– Next followed the economic shock therapy – using the window of opportunity opened up by the first shock, to push through a rapid-fire attack on the city’s public services and spaces, most notably it’s homes, schools and hospitals.

– Third and most important was the brutal suppression of dissent. As residents of New Orleans reeled, traumatised, the few who gathered the courage to protest the lack of relief and the rash of privatisations, were bludgeoned with police batons and tasers.

Richard Baker, a prominent Republican Congressman from the state capital, Baton Rouge, was heard telling a group of lobbyists with a smirk, “We finally cleaned up public housing in New Orleans. We couldn’t do it, but God did.”

Joseph Canizaro, one of New Orleans’ wealthiest real estate developers, expressed a similar sentiment, “I think we have a clean sheet to start again. And with that clean sheet we have some very big opportunities.”

In the aftermath of the disaster, the Louisiana State Legislature in Baton Rouge had been crawling with corporate lobbyists helping to lock in those big opportunities – reconstruction contracts, lower taxes, fewer regulations, cheaper workers and a ‘smaller, safer city’, which in practice meant plans to level the public housing projects and replace them with condos.

Hearing all the talk of ‘fresh starts’ and ‘clean sheets’, you could almost forget the toxic stew of rubble, chemical outflows and human remains just a few miles down the highway.

Immediately after Katrina, a strange thing happened – a Green Zone phenomenon, unique to the war in Iraq, appeared. This was the zone where the New Orleans elite (mostly white) lived. Green zones are typical of disaster capitalism, with the same stark partitions between the included and the excluded, the protected and the damned.

And so it happened in New Orleans too. After the flood, an already divided city turned into a battleground between gated green zones and festering raging red zones, the result not of water damage but of the ‘free-market solutions’ postulated by Milton Friedman and embraced by President Bush.

The core theme of the Friedman school of thought was the windfall that inevitably follows disasters – in reconstruction contracts. We have seen this in Afghanistan and we have watched this in Iraq. Unlike those two unfortunate nations, Katrina wasn’t man-made and therefore the flippant remark by Republican Congressman Richard Baker about how ‘God cleaned up New Orleans’.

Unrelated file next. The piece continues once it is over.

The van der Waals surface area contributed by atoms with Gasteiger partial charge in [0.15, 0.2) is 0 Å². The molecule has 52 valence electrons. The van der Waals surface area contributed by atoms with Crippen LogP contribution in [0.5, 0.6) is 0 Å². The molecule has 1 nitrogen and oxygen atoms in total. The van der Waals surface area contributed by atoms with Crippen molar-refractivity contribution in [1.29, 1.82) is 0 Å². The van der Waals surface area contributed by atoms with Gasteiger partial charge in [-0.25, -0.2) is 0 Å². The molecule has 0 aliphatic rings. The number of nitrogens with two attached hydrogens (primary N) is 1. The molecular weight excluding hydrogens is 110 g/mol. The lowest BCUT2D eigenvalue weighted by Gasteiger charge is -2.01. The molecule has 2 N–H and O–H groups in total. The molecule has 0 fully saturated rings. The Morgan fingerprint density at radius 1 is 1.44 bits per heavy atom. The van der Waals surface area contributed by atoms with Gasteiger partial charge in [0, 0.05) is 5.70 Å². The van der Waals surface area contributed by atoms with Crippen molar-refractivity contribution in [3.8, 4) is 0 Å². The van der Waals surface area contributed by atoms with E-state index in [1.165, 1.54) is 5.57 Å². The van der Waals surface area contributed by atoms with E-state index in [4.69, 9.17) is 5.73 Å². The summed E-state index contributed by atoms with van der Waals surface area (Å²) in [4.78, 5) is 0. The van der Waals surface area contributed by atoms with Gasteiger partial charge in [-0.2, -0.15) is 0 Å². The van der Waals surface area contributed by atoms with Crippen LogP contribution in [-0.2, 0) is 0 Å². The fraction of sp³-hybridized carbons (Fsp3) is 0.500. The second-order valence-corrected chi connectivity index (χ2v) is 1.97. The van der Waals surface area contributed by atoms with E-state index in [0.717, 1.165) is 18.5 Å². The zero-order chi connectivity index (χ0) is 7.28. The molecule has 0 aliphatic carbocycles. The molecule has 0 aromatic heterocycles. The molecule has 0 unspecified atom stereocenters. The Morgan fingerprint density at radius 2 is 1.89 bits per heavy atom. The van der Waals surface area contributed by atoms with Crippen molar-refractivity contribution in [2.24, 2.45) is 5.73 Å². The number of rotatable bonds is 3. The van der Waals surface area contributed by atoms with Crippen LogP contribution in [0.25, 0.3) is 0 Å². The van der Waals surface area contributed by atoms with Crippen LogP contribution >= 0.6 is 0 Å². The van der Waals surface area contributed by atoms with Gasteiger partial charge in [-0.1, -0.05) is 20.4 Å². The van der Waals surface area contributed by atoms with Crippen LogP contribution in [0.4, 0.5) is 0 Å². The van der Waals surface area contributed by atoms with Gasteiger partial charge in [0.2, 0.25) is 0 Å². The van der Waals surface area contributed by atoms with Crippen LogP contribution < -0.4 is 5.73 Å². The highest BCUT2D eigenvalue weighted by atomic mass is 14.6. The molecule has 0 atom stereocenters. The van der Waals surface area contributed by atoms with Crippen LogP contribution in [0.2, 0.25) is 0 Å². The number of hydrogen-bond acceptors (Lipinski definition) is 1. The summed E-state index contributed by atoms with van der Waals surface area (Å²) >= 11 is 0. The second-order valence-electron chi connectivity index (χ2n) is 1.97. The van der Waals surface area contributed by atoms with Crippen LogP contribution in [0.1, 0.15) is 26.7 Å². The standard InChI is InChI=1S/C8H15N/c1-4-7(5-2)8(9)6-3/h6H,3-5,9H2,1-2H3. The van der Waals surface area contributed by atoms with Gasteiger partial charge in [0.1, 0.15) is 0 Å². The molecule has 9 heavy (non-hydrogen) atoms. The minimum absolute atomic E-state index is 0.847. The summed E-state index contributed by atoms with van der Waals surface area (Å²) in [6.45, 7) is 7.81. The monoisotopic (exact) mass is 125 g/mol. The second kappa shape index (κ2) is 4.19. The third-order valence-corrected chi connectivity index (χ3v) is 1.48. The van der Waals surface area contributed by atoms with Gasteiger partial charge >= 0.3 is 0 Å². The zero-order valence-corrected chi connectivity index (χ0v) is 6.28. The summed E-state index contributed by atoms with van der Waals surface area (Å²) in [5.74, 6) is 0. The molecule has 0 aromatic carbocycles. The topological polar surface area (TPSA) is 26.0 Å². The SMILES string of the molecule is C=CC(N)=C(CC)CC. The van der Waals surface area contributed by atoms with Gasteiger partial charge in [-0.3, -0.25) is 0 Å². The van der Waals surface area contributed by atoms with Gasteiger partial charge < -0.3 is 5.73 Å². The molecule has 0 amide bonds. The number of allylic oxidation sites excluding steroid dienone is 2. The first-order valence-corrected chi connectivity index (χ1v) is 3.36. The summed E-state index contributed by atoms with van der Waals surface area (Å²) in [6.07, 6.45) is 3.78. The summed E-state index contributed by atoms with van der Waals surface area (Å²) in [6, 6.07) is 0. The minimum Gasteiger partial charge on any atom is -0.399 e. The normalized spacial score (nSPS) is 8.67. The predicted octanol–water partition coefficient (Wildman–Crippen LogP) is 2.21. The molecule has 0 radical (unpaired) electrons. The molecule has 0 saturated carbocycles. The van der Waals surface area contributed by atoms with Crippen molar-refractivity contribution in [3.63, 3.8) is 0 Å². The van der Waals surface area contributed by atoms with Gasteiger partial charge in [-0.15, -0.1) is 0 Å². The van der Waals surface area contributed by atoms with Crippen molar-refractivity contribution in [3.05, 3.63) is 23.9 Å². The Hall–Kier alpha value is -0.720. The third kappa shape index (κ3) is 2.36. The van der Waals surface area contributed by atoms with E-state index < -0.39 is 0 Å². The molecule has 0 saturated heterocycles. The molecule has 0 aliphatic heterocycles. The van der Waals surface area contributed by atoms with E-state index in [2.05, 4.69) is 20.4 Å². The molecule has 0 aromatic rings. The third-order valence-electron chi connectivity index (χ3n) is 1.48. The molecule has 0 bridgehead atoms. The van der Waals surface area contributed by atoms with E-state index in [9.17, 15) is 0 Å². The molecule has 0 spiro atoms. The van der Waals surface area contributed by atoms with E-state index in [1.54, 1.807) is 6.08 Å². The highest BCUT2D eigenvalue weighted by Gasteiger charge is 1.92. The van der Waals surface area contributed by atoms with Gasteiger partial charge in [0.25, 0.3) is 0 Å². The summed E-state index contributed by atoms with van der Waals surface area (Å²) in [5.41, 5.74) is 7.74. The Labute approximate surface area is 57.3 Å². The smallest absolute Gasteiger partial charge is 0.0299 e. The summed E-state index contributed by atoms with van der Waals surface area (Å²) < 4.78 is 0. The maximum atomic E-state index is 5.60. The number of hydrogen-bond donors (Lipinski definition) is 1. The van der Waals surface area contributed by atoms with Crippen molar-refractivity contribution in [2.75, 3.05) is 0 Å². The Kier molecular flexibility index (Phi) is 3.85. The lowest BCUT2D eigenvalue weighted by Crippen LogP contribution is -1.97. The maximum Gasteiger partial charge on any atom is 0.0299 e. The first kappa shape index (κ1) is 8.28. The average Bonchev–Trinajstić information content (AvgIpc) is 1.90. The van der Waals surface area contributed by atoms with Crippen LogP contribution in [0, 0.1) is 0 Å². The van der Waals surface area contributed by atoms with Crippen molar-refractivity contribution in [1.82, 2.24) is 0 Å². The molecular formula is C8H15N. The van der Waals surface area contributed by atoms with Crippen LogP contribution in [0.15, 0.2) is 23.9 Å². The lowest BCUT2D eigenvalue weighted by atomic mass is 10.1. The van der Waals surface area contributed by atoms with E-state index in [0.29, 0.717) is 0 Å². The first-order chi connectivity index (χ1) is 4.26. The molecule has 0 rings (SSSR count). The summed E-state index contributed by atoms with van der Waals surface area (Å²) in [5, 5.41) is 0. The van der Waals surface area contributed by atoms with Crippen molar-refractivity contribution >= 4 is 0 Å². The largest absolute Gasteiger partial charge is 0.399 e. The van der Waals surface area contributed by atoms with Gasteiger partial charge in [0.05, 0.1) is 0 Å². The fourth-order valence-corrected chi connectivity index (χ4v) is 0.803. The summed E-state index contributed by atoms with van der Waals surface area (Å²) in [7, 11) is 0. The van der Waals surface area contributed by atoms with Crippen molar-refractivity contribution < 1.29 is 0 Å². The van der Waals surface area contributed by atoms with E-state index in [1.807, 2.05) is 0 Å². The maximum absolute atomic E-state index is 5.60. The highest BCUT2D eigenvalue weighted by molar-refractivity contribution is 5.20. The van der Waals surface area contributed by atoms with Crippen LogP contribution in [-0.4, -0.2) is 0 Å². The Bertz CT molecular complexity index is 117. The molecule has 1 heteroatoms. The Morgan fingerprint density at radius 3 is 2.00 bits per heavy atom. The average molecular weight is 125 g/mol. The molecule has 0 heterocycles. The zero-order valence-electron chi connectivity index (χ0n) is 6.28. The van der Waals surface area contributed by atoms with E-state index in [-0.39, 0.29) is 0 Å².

Disaster Capitalism goes back a long way, in America. When spring thaws in 1927 combined with heavy downpours swelled up the tributaries of the great Mississippi River, it breached levees, funnelling a wall of water thirty feet high into a 27000 sq.mile area, in a catastrophe now known as the Great Flood. Even in a region that was accustomed to seasonal floods, it wrought unfathomable devastation.

The Empress of Blues, Bessie Smith, etched the memory of the disaster with ‘Backwater Blues’ – a song she wrote that turbulent season –

When it thunders and lightnin’

and the wind begins to blow

There’s thousands of people

ain’t got no place to go…

The flood waters coursed through a South that was defined by the still-all pervasive viciousness of the Confederacy and the plantation labor, sharecroppers, debt and bondage. The path that the surging swathe followed appeared to have been designed to cut right through land that was disproportionately black-inhabited and black-tilled. Parcels distributed by the Red Cross, ended up in the hands of the landlords, not their wretched black sharecroppers.

With the region’s only labor force – the blacks – already diminished in number by the late 19th Century Great Migration northward, the US Government’s main concern was to ensure that blacks would not use the flood as an excuse to ‘flee’ north. Black families who had been displaced by the flood were forced into encampments, concentration camp-like enclosures with barbed wire fences, that sprang up all across the region, ostensibly for the blacks’ own safety and security. These camps were so filthy that they could barely be called relief camps.

Imagine, this is 1927 we are talking about, not the 1800s. The American narrative of race and social worth saw a tragic milestone in the Great Flood. The flood might have been a natural catastrophe but what followed was definitely a man-made disaster.

This time too, white residents of outlying communities of New Orleans, like St. Bernard Parish, blocked the roads in order to prevent black New Orleanians fleeing the city (whom all major media outlets had begun referring to as ‘refugees’) from passing through their community, and in doing so in fact, played a role that brought back the memories of the so-called encampments of 1927 which refused to let blacks leave.

Post-Katrina polls showed stark disparities in how blacks and whites viewed the federal government’s tardy response to the Katrina crisis and the role that race played in it. 67% of blacks said that the response was slow but only about twelve per cent of whites concurred.

Were the black folks polled imagining things? Maybe, but when one watches race relations as they exist in America today, it is hard to not believe otherwise.